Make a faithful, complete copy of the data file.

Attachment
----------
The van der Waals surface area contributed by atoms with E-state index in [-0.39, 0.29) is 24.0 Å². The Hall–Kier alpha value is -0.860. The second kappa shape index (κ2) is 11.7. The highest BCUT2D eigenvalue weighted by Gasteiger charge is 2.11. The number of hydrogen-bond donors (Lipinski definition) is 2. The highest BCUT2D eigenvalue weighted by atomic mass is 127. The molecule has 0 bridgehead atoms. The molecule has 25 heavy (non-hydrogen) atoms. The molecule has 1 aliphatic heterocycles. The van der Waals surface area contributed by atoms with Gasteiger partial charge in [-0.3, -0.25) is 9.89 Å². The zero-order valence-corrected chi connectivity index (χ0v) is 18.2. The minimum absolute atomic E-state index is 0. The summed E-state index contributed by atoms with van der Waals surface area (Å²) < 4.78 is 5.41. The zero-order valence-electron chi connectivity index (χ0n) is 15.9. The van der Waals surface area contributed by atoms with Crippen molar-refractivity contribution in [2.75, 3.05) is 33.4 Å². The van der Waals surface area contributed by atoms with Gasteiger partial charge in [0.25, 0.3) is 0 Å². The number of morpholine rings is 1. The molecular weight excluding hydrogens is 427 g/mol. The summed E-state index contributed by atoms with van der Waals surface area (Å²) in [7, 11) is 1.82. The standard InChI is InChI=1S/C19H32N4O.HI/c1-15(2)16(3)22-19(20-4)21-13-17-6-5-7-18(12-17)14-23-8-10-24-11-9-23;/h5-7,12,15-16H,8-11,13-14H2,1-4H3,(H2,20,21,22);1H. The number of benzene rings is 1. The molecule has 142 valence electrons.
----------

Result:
The van der Waals surface area contributed by atoms with E-state index in [-0.39, 0.29) is 24.0 Å². The Hall–Kier alpha value is -0.860. The second kappa shape index (κ2) is 11.7. The highest BCUT2D eigenvalue weighted by Gasteiger charge is 2.11. The number of hydrogen-bond donors (Lipinski definition) is 2. The highest BCUT2D eigenvalue weighted by atomic mass is 127. The molecule has 0 bridgehead atoms. The molecule has 25 heavy (non-hydrogen) atoms. The molecule has 1 aliphatic heterocycles. The van der Waals surface area contributed by atoms with Gasteiger partial charge in [-0.3, -0.25) is 9.89 Å². The zero-order valence-corrected chi connectivity index (χ0v) is 18.2. The minimum absolute atomic E-state index is 0. The summed E-state index contributed by atoms with van der Waals surface area (Å²) < 4.78 is 5.41. The zero-order valence-electron chi connectivity index (χ0n) is 15.9. The van der Waals surface area contributed by atoms with Crippen molar-refractivity contribution in [2.75, 3.05) is 33.4 Å². The van der Waals surface area contributed by atoms with Gasteiger partial charge in [0.25, 0.3) is 0 Å². The number of morpholine rings is 1. The molecular weight excluding hydrogens is 427 g/mol. The summed E-state index contributed by atoms with van der Waals surface area (Å²) in [7, 11) is 1.82. The standard InChI is InChI=1S/C19H32N4O.HI/c1-15(2)16(3)22-19(20-4)21-13-17-6-5-7-18(12-17)14-23-8-10-24-11-9-23;/h5-7,12,15-16H,8-11,13-14H2,1-4H3,(H2,20,21,22);1H. The number of benzene rings is 1. The molecule has 142 valence electrons.